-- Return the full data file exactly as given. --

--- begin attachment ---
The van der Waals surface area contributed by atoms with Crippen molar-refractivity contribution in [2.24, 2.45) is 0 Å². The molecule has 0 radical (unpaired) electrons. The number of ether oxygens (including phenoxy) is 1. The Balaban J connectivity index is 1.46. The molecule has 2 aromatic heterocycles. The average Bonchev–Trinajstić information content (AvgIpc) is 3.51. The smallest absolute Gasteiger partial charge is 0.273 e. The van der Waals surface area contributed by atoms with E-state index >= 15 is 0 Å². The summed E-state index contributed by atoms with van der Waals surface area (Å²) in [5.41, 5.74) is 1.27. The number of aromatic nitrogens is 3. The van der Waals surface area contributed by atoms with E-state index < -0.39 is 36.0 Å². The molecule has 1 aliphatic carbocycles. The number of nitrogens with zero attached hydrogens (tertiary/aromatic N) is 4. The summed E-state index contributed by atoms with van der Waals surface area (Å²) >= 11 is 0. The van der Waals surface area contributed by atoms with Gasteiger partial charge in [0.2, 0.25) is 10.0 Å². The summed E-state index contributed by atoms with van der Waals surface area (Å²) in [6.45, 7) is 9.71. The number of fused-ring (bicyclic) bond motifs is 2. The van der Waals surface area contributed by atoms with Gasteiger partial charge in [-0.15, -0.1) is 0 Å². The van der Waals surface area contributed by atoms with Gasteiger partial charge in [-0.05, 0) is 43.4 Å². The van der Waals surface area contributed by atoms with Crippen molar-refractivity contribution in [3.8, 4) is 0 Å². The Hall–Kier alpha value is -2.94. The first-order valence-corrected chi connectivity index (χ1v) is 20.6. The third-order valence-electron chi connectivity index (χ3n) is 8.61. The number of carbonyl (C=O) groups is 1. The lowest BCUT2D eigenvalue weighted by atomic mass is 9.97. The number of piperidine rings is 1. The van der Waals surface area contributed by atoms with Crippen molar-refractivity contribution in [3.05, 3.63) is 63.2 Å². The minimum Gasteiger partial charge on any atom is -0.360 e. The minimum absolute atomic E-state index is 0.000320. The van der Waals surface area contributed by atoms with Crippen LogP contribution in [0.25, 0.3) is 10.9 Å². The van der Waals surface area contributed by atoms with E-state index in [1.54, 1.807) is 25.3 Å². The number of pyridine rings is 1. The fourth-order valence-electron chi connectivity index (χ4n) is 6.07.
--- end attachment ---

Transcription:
The van der Waals surface area contributed by atoms with Crippen molar-refractivity contribution in [2.24, 2.45) is 0 Å². The molecule has 0 radical (unpaired) electrons. The number of ether oxygens (including phenoxy) is 1. The Balaban J connectivity index is 1.46. The molecule has 2 aromatic heterocycles. The average Bonchev–Trinajstić information content (AvgIpc) is 3.51. The smallest absolute Gasteiger partial charge is 0.273 e. The van der Waals surface area contributed by atoms with E-state index >= 15 is 0 Å². The summed E-state index contributed by atoms with van der Waals surface area (Å²) in [5.41, 5.74) is 1.27. The number of aromatic nitrogens is 3. The van der Waals surface area contributed by atoms with E-state index < -0.39 is 36.0 Å². The molecule has 1 aliphatic carbocycles. The number of nitrogens with zero attached hydrogens (tertiary/aromatic N) is 4. The summed E-state index contributed by atoms with van der Waals surface area (Å²) >= 11 is 0. The van der Waals surface area contributed by atoms with Gasteiger partial charge in [0.2, 0.25) is 10.0 Å². The summed E-state index contributed by atoms with van der Waals surface area (Å²) in [6.45, 7) is 9.71. The number of fused-ring (bicyclic) bond motifs is 2. The van der Waals surface area contributed by atoms with Gasteiger partial charge in [-0.15, -0.1) is 0 Å². The van der Waals surface area contributed by atoms with Gasteiger partial charge in [-0.05, 0) is 43.4 Å². The van der Waals surface area contributed by atoms with Crippen molar-refractivity contribution in [3.8, 4) is 0 Å². The Hall–Kier alpha value is -2.94. The first-order valence-corrected chi connectivity index (χ1v) is 20.6. The third-order valence-electron chi connectivity index (χ3n) is 8.61. The number of carbonyl (C=O) groups is 1. The lowest BCUT2D eigenvalue weighted by atomic mass is 9.97. The number of piperidine rings is 1. The van der Waals surface area contributed by atoms with Crippen molar-refractivity contribution in [3.05, 3.63) is 63.2 Å². The minimum Gasteiger partial charge on any atom is -0.360 e. The minimum absolute atomic E-state index is 0.000320. The van der Waals surface area contributed by atoms with Crippen LogP contribution in [0.25, 0.3) is 10.9 Å². The van der Waals surface area contributed by atoms with E-state index in [1.54, 1.807) is 25.3 Å². The number of pyridine rings is 1. The fourth-order valence-electron chi connectivity index (χ4n) is 6.07.